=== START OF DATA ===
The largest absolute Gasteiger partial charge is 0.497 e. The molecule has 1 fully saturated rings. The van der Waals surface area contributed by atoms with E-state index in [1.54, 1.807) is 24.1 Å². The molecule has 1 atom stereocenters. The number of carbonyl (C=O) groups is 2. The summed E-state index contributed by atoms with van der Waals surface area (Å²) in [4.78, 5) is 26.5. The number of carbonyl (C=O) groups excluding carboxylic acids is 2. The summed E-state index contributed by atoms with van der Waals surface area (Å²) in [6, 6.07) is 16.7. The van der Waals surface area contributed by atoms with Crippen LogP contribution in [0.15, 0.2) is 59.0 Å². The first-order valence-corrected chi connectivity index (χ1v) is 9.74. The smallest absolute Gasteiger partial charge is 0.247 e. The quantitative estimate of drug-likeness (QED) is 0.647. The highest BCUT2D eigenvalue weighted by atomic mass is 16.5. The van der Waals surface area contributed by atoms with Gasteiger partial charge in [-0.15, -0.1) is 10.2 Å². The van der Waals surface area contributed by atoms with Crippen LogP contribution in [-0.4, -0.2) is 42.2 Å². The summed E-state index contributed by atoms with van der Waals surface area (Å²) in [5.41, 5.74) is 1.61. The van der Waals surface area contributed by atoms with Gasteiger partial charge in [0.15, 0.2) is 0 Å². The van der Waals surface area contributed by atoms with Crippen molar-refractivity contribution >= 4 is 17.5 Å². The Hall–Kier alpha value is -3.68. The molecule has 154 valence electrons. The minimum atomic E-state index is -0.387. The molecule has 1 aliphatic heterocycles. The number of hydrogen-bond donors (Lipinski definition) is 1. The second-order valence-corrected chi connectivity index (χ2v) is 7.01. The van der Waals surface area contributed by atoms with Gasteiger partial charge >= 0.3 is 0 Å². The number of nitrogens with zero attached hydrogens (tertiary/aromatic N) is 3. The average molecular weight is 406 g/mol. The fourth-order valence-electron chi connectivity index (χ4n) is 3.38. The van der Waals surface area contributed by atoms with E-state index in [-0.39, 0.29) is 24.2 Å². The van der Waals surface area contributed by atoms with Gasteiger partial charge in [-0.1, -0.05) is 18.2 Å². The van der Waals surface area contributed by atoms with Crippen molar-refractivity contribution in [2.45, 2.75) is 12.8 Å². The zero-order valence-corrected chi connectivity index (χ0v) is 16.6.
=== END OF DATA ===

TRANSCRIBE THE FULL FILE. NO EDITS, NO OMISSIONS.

The largest absolute Gasteiger partial charge is 0.497 e. The molecule has 1 fully saturated rings. The van der Waals surface area contributed by atoms with E-state index in [1.54, 1.807) is 24.1 Å². The molecule has 1 atom stereocenters. The number of carbonyl (C=O) groups is 2. The summed E-state index contributed by atoms with van der Waals surface area (Å²) in [4.78, 5) is 26.5. The number of carbonyl (C=O) groups excluding carboxylic acids is 2. The summed E-state index contributed by atoms with van der Waals surface area (Å²) in [6, 6.07) is 16.7. The van der Waals surface area contributed by atoms with Crippen LogP contribution in [0.15, 0.2) is 59.0 Å². The first-order valence-corrected chi connectivity index (χ1v) is 9.74. The smallest absolute Gasteiger partial charge is 0.247 e. The quantitative estimate of drug-likeness (QED) is 0.647. The highest BCUT2D eigenvalue weighted by atomic mass is 16.5. The van der Waals surface area contributed by atoms with Gasteiger partial charge in [-0.15, -0.1) is 10.2 Å². The van der Waals surface area contributed by atoms with Crippen LogP contribution in [-0.4, -0.2) is 42.2 Å². The summed E-state index contributed by atoms with van der Waals surface area (Å²) in [5.41, 5.74) is 1.61. The van der Waals surface area contributed by atoms with Gasteiger partial charge in [0.15, 0.2) is 0 Å². The van der Waals surface area contributed by atoms with Crippen molar-refractivity contribution >= 4 is 17.5 Å². The Hall–Kier alpha value is -3.68. The molecule has 154 valence electrons. The minimum atomic E-state index is -0.387. The molecule has 1 aliphatic heterocycles. The number of hydrogen-bond donors (Lipinski definition) is 1. The second-order valence-corrected chi connectivity index (χ2v) is 7.01. The van der Waals surface area contributed by atoms with Gasteiger partial charge >= 0.3 is 0 Å². The number of nitrogens with zero attached hydrogens (tertiary/aromatic N) is 3. The average molecular weight is 406 g/mol. The fourth-order valence-electron chi connectivity index (χ4n) is 3.38. The van der Waals surface area contributed by atoms with E-state index in [-0.39, 0.29) is 24.2 Å². The van der Waals surface area contributed by atoms with Gasteiger partial charge in [-0.1, -0.05) is 18.2 Å². The van der Waals surface area contributed by atoms with Crippen molar-refractivity contribution in [2.45, 2.75) is 12.8 Å². The zero-order valence-corrected chi connectivity index (χ0v) is 16.6.